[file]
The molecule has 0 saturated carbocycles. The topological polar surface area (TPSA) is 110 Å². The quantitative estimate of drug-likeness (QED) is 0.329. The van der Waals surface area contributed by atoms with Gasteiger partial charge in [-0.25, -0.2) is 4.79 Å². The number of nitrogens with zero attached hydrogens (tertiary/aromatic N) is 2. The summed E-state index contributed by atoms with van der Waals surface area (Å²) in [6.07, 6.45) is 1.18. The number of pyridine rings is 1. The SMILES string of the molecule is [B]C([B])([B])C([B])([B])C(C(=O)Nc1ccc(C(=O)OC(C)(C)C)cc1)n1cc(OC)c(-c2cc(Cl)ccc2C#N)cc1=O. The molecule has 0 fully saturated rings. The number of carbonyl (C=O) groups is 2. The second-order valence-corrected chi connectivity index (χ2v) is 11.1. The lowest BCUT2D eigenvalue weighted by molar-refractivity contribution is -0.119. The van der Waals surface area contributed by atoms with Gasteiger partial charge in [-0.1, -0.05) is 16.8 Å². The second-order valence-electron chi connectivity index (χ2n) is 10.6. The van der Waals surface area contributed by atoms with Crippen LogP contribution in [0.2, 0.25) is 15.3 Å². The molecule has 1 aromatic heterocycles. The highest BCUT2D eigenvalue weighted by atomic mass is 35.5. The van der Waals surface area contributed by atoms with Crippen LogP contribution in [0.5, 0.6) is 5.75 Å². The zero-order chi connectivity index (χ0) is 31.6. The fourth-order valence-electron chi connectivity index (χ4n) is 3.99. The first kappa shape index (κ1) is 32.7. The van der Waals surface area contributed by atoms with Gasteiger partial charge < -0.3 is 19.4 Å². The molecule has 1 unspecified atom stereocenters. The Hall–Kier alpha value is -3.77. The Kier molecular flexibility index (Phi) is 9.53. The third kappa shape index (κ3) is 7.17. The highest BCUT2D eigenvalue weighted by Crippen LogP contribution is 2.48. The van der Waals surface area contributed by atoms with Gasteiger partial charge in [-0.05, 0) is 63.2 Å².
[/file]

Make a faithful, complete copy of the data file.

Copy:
The molecule has 0 saturated carbocycles. The topological polar surface area (TPSA) is 110 Å². The quantitative estimate of drug-likeness (QED) is 0.329. The van der Waals surface area contributed by atoms with Gasteiger partial charge in [-0.25, -0.2) is 4.79 Å². The number of nitrogens with zero attached hydrogens (tertiary/aromatic N) is 2. The summed E-state index contributed by atoms with van der Waals surface area (Å²) in [6.07, 6.45) is 1.18. The number of pyridine rings is 1. The SMILES string of the molecule is [B]C([B])([B])C([B])([B])C(C(=O)Nc1ccc(C(=O)OC(C)(C)C)cc1)n1cc(OC)c(-c2cc(Cl)ccc2C#N)cc1=O. The molecule has 0 fully saturated rings. The number of carbonyl (C=O) groups is 2. The second-order valence-corrected chi connectivity index (χ2v) is 11.1. The lowest BCUT2D eigenvalue weighted by molar-refractivity contribution is -0.119. The van der Waals surface area contributed by atoms with Gasteiger partial charge in [-0.1, -0.05) is 16.8 Å². The second-order valence-electron chi connectivity index (χ2n) is 10.6. The van der Waals surface area contributed by atoms with Crippen LogP contribution in [0.2, 0.25) is 15.3 Å². The molecule has 1 aromatic heterocycles. The highest BCUT2D eigenvalue weighted by atomic mass is 35.5. The van der Waals surface area contributed by atoms with Crippen LogP contribution in [0.5, 0.6) is 5.75 Å². The zero-order chi connectivity index (χ0) is 31.6. The fourth-order valence-electron chi connectivity index (χ4n) is 3.99. The first kappa shape index (κ1) is 32.7. The van der Waals surface area contributed by atoms with Gasteiger partial charge < -0.3 is 19.4 Å². The molecule has 1 unspecified atom stereocenters. The Hall–Kier alpha value is -3.77. The Kier molecular flexibility index (Phi) is 9.53. The third kappa shape index (κ3) is 7.17. The highest BCUT2D eigenvalue weighted by Crippen LogP contribution is 2.48. The van der Waals surface area contributed by atoms with Gasteiger partial charge in [-0.05, 0) is 63.2 Å².